about the other side of “show me”.

Note: Our weekly readings tend to come from two different sources: The Book of Common Prayer (Year A, B, or C) or the Revised Common Lectionary. The verse I am covering was not included in the intro post on Monday but is part of the readings for this week nonetheless.

lament2[1]

One of the literary forms most used in scripture but is least understood in western culture is the Lament. Quite honestly, we don’t really know what to do with it. Coming from a heritage that tends to paint God as more of an angry tyrant than a loving father really doesn’t help my ease with this attitude of writing.

So, if you held an attitude about God being angry and vengeful – would you feel comfortable with scriptures like this?

Psalm 13 (NLT)

O Lord, how long will you forget me? Forever?
How long will you look the other way?
How long must I struggle with anguish in my soul,
with sorrow in my heart every day?
How long will my enemy have the upper hand?
Turn and answer me, O Lord my God!
Restore the sparkle to my eyes, or I will die.
Don’t let my enemies gloat, saying, “We have defeated him!”
Don’t let them rejoice at my downfall.
But I trust in your unfailing love.
I will rejoice because you have rescued me.
I will sing to the Lord
because he is good to me.

And, on the scale of Laments, this one is pretty tame. Depending on the version you read, there are some pretty stiff demands David makes of God. In these short verses he essentially accuses God of forgetting him, letting him fall into depression, not protecting him, and overall turning his back on him.

If I could sum up the first 3/4 of this Psalm in a few words, it would be this:

You have really let me down, God. I don’t why these things are happening and why you won’t help. If you are the God you say you are, show me.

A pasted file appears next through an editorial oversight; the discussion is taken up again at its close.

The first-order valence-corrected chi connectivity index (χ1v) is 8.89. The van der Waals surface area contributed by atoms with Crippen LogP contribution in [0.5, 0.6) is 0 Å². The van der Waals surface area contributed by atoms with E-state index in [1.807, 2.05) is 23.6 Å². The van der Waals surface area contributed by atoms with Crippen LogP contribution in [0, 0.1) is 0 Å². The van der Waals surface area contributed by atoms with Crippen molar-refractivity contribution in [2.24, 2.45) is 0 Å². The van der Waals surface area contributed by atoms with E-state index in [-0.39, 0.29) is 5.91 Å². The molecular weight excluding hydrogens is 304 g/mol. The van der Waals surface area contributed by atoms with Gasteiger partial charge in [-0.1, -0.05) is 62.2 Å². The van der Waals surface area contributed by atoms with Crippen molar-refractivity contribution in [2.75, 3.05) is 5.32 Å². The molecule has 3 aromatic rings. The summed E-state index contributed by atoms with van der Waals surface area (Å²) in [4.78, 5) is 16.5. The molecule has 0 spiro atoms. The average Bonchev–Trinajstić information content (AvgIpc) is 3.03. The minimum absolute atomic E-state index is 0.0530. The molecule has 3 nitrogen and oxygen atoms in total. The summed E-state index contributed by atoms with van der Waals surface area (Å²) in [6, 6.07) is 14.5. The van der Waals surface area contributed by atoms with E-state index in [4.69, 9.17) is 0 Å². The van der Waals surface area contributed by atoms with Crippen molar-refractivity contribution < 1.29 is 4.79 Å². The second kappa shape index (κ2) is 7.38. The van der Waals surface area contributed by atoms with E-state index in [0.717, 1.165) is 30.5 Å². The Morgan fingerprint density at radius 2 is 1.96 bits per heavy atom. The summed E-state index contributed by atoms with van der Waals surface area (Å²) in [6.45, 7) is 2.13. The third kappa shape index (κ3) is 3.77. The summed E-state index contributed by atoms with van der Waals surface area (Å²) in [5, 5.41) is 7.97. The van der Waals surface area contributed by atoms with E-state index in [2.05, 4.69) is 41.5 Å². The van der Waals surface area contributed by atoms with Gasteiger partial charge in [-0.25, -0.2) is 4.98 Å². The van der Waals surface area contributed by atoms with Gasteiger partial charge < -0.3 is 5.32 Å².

I have friends who have lost their faith because they could not reconcile the bad things that happened in scripture, or even in the world around them with a God who says he loves us. When I read Psalms like this, I can only assume David would identify with what they are talking about.

There is little room for this kind of honest talk and thought in western church. We focus a lot on what God can do for us or our sin or what we need to be doing different. Yet, when it comes down to how we REALLY feel, we keep that bottled up.

When we bottle up how we really feel about God or the circumstances we find ourselves in – it festers. Anger and disappointment unexpressed acts like any other repressed feeling. Left unidentified long enough – it turns into something really toxic and immeshed into our very selves. We become the disappointment and angry when, if we trusted God enough with these emotions, could have been part of our healing.

So, how would engaging in Lament in your own life change things? A few thoughts:

1. Less anger and resentment –

We were made for connection. It seems like in all other areas of our lives we find healing and comfort with connecting to people and God, especially with our happier moments. When we lament, we connect with God about how we are really hurting. A light is shined in the darker places of our hearts, and even if we do not understand, we know we are not alone. The times in my own life when I was the most angry and resentful was when I chose to be alone and not give a voice to my pain. God gives us this avenue as a place to find rest and peace, even if nothing really changes.

2. An alternative to cynicism –

This might seem a little like the first, but I think cynicism is more of a way of life than simply being angry or resentful. Those things can pass with time, but the cynic tends to adopt a lifestyle of negativity and victimhood. With lament, we choose to lay our cynical tendencies down when we voice our displeasure. But to do this, I believe the cynic must make a ritual of lament. Just as cynicism is a way of life, so should be the intimate connection with God to find healing through lament.

3. A way to combat doubt –

I am not saying Lament will cure doubt. But, I will say the best way to express our doubts about what God is up to is through Lament. Like the first point, we find when we give a voice to our doubts, we find a new perspective and see things in a different light. When we lament, we might through our prayers, see an angle to our doubts we had never considered.

Sometimes we need God show us what he is up to in the middle of life difficulties. Giving voice to that desire is the first step in finding healing, hope, and a glimpse of what God is up to.

What are your thoughts on this? How has Lament intersected with your life?

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